Thursday, January 6, 2005
Love triangles are hardly a new dramatic wrinkle, but Christopher Durang tweaks matters by turning the conflict at the center of his comedic play Beyond Therapy into something of a rectangle (and maybe even a pentagon). Prudence and Bruce are would-be paramours who meet after she answers his personal ad, but when she arrives at his apartment for a home-cooked meal, complications appear in the form of Bruce's live-in gay lover, Bob. Making things even more fraught, Prudence and Bob are both seeing inept therapists (Prudence's considers sex with his patients an important part of his treatment, and Bob's can barely remember his name), who are themselves acquainted in the form of carrying on anonymous sexual trysts. Twisted, quip-heavy, and loaded with absurdity, Beyond Therapy previews tonight at 8 (and runs through Jan. 29) at the Shelton Theater, 533 Sutter (at Powell), S.F. Tickets are $20; call 433-1226 or visit www.sheltontheater.com.
Friday, January 7, 2005
For liberals, Ann Coulter is the quotable Camille Paglia for the third millennium. Did Coulter really say that Sen. Joseph McCarthy was the subject of a witch hunt? Does she really believe lefties are a treasonous cult? Did she seriously call Katie Couric "the affable Eva Braun of morning TV"? Yerba Buena Center for the Arts investigates the whys and wherefores of this fascinating and often infuriating figure with a screening of the flattering biodoc Is It True What They Say About Ann?, a portrait of the pundit guaranteed to inflame Gonzalez voters. Paired with a screening of the 1972 action flick The Mechanic (starring Charles Bronson as a man with a gun and a grudge), it's an evening of one-liners and harsh retribution called "Two Hard-Asses: Ann Coulter vs. Charles Bronson." Duck and cover at 7:30 p.m. in the YBCA Screening Room, 700 Howard (at Third Street), S.F. Admission is $5-8; call 978-2787 or visit www.ybca.org.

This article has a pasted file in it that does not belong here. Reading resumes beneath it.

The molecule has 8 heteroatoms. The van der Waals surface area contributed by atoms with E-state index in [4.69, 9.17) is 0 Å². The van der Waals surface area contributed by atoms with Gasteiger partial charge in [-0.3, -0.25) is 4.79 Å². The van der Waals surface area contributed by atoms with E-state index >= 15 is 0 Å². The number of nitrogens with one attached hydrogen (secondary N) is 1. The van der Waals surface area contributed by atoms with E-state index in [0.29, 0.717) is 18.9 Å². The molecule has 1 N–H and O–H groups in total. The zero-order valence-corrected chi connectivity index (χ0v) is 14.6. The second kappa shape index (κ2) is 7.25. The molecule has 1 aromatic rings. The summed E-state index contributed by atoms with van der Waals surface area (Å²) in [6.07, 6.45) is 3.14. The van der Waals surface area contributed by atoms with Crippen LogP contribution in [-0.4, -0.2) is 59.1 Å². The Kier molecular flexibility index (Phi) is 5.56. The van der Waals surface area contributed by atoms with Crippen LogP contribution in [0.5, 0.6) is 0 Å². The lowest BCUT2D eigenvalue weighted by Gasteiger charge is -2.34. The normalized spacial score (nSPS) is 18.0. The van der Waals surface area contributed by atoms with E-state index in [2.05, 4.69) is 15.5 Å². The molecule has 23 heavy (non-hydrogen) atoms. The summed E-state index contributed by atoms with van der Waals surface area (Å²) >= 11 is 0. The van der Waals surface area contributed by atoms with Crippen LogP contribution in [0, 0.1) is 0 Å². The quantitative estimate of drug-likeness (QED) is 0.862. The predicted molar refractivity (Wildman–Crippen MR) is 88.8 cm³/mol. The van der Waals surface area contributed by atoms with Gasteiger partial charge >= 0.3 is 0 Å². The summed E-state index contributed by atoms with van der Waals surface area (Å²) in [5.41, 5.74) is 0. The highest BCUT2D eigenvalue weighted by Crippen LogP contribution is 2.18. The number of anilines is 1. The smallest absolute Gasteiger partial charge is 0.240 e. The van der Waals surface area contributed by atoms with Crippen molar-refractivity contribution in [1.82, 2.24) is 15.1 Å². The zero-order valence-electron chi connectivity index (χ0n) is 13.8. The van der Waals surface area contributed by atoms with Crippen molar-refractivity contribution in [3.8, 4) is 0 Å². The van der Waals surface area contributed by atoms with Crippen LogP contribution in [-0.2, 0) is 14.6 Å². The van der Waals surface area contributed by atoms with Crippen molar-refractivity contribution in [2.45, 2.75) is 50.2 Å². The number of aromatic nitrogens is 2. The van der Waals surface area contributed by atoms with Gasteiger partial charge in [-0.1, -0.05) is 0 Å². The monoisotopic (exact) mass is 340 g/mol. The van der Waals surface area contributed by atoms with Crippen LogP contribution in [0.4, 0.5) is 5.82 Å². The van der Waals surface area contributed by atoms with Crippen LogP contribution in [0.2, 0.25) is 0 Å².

Saturday, January 8, 2005
If you're lucky, you've got at least one serious music-aficionado friend. This person may annoy you with bullying suggestions, boastful stereo-component tours, and harsh disdain for your Kenny Chesney records, but there's an upside. The true, obsessive music fan knows who the top artists in every genre are, has tour information before anyone else, and may drag you off your sofa to hear live music, which, as promised, is always "totally amazing, man!" Be prepared: This friend is about to call you, insisting you see the Gourds. One of the favorite bands of Austin, Texas, this countrified rock act is an unpretentious underground phenomenon whose music sounds like it's on its way from the front porch to the honky-tonk. Its most famous tune is a twanged-out revision of Snoop Dogg's "Gin and Juice." Jimbo Trout & the Fish People open at 9 p.m. at the Great American Music Hall, 859 O'Farrell (at Polk), S.F. Admission is $15; call 885-0750 or visit www.musichallsf.com.
Sunday, January 9, 2005